Goodyear debuts Air Maintenance Technology at IAA

Updated Sep 25, 2012

Goodyear Tire & Rubber Co. announced that the commercial application of its Air Maintenance Technology is debuting at the 2012 Internationale Automobil-Ausstellung IAA Commercial Vehicle Show in Hanover, Germany. The company said that over the past year, its researchers have been working on the technology application that can aid in fuel savings and CO2 reductions while potentially improving performance and eliminating need for external inflation pressure intervention.

Goodyear’s Air Maintenance Technology mechanism is designed to allow tires to maintain constant optimum pressure without the use of external pumps, electronics and driver intervention, resulting in improved fuel economy, prolonged tread life and optimized tire performance.

“We believe the Air Maintenance Technology application for commercial vehicle tires will not only enhance the performance of the tire, but will also provide cost savings to fleet owners and operators through the extension of tire tread life and increased fuel economy,” said Jean-Claude Kihn, Goodyear’s chief technical officer. “The progress we continue to make with this technology is very encouraging. We look forward to further testing of this concept.”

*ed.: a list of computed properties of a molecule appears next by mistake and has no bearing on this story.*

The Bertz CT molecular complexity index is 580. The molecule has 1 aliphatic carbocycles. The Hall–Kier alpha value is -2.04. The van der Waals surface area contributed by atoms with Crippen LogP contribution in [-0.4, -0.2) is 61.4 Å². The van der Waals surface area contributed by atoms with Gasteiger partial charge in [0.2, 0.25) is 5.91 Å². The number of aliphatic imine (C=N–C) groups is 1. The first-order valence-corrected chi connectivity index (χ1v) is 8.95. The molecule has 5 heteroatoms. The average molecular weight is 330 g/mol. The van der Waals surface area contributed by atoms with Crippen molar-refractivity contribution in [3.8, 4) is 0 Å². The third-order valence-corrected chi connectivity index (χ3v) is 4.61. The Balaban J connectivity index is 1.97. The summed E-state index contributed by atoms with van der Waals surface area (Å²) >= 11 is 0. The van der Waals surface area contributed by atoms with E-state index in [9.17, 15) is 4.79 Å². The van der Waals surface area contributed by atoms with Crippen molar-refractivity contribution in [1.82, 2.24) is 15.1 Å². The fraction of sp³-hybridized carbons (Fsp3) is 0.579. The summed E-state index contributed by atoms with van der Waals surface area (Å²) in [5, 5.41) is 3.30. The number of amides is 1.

Engineers at Goodyear’s Innovation Center in Akron, Ohio, USA are credited with the development of the commercial application of the concept and the supporting technology. The company said prototype tires have been produced in Goodyear’s manufacturing plant in Topeka, Kan., and an extensive fleet trial is planned to gather real-world information from customers in 2013.

“Goodyear’s Air Maintenance Technology has the potential to be a game-changer for the commercial trucking industry,” said Phillip Kane, vice president, Goodyear Commercial Tire Systems. “By addressing issues that are critically important to trucking operations, Air Maintenance Technology can help keep their trucks up and running while optimizing their productivity.”

A $1.5 million grant from the U.S. Department of Energy’s Office of Vehicle Technology is helping speed up research, development and demonstration of the AMT system for commercial vehicle tires. A grant from the Luxembourg government for research and development will continue to help fund Goodyear’s efforts in researching and developing the AMT system for consumer tires.

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